"Legal coup" derails Egypt's democracy bid

(CBS News) CAIRO - Egypt's presidential election is set for this weekend. But it was thrown into chaos Thursday with two rulings by judges appointed by the ousted leader, Hosni Mubarak. Their decisions keep the military in power.

The Supreme Court ruled that Egypt's first democratically-elected parliament should be dissolved. At the same time, the court delivered good news to former Prime Minister Ahmed Shafiq. It struck down a law which would have barred him from office because he was part of the ousted Mubarak regime.

The ruling clears the way for a showdown between Shafiq, a remnant of the old order, and Mohammed Morsi, a member of the once-banned Muslim Brotherhood in the run-off vote this weekend.

Egypt court dissolves parliament in election ruling
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Dissolving parliament hands the military the authority to write the new constitution. That will decide how much power the president has.

It translates to only one thing in the view of Professor Khalid Fahmy of the American University in Cairo. "This is a coup," he says."It's a legal coup -- not legal because it's legitimate -- but legal in the sense that the army has staged a coup using the courts."

The military also issued a decree giving the police and intelligence services the right to arrest anyone resisting the authorities, halting traffic, damaging buildings or harming government security -- which in effect allows for a total clampdown on protests.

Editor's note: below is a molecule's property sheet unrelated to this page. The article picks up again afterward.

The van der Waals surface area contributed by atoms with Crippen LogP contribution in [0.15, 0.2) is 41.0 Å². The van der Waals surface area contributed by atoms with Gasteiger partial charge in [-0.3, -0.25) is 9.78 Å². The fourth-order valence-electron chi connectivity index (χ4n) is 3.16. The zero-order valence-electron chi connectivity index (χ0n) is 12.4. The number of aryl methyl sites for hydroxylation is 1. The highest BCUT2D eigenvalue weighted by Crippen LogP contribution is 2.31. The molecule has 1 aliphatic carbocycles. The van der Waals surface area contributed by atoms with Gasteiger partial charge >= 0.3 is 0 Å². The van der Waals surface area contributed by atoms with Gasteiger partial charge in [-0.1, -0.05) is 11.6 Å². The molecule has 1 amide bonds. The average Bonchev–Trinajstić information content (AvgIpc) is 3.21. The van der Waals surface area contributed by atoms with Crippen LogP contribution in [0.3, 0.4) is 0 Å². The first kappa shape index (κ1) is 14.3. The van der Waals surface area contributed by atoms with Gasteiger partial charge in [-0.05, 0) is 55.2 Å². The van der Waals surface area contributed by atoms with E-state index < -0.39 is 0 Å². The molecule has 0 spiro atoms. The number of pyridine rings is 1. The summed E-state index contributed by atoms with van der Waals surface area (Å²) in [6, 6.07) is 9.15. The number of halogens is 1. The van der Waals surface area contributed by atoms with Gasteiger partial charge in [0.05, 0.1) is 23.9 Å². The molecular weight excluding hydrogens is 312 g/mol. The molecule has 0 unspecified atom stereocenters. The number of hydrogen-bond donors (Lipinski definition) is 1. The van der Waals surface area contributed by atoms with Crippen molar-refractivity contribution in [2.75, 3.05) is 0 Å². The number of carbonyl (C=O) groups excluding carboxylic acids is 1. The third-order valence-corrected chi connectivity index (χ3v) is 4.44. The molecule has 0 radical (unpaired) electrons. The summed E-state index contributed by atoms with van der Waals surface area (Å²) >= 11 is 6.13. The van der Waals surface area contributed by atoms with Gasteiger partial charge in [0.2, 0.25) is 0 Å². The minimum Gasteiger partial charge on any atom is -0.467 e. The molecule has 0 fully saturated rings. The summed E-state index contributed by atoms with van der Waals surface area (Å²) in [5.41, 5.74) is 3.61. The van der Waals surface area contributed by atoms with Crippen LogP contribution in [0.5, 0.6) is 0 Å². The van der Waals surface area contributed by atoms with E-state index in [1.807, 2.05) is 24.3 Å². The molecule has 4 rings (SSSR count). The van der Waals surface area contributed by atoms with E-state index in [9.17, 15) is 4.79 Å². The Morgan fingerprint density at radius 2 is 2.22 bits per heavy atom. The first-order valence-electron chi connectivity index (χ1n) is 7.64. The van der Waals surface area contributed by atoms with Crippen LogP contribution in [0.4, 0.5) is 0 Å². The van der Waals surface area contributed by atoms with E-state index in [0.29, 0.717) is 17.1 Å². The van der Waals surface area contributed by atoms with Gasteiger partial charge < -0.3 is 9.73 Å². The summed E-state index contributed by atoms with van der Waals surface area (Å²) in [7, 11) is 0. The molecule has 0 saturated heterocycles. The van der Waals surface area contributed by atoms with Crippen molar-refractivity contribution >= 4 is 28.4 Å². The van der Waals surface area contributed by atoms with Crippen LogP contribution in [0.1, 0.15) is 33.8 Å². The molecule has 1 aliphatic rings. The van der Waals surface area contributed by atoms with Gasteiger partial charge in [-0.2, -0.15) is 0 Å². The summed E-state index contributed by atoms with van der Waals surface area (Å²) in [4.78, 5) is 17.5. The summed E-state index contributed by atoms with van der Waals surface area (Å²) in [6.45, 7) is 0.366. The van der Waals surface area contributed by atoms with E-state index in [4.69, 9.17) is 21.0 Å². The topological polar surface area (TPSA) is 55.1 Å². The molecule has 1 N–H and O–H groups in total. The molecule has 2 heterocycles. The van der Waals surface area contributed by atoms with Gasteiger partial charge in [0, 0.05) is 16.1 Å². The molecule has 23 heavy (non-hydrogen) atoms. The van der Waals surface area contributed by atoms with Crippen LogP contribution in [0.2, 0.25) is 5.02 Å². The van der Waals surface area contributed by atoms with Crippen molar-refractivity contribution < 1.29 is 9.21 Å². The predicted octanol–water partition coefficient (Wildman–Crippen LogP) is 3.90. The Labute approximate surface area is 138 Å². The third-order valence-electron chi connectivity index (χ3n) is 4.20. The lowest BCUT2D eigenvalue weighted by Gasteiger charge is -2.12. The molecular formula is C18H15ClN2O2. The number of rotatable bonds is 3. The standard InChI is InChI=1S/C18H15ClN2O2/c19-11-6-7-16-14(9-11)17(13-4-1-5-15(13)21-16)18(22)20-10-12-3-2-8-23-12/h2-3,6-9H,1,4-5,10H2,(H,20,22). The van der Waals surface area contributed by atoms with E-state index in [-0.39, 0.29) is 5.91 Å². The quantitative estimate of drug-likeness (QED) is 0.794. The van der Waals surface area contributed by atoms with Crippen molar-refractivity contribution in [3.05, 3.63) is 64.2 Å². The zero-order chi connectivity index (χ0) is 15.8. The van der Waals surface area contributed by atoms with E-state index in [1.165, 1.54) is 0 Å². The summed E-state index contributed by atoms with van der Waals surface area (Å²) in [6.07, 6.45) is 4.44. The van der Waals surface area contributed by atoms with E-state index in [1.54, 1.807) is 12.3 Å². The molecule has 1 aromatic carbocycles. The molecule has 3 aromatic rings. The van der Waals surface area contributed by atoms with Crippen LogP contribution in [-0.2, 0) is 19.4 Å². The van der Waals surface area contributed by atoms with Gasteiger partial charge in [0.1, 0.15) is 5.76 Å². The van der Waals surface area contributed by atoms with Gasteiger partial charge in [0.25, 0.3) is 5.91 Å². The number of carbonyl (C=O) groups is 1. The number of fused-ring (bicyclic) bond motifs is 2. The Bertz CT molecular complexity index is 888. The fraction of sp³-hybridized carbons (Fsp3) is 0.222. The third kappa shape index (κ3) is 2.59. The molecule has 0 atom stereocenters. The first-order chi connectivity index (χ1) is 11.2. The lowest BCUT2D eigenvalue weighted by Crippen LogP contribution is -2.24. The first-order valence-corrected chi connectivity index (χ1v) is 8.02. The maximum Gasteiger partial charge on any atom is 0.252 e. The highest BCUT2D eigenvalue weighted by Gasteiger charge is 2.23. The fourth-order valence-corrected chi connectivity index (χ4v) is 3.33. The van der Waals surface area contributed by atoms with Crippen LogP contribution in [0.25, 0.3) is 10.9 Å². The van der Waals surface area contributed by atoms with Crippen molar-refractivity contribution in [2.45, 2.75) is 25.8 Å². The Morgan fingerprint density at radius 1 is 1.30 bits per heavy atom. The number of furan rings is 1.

"The gloves are off," said Fahmy. "They have made it very clear what it is that they want. They want to return back with a vengeance to the previous regime, and this is something that is just untenable. We cannot do this."

The protesters, who thought they'd won the fight for a free and transparent system of government, now find their revolution mired in a political environment that is as muddy and polluted as the Nile River.

And the political maneuvering is far from over. The Muslim Brotherhood warned that its supporters would take to the streets again if it was necessary to prevent what it called a return to the old corrupt ways.

  • Allen Pizzey

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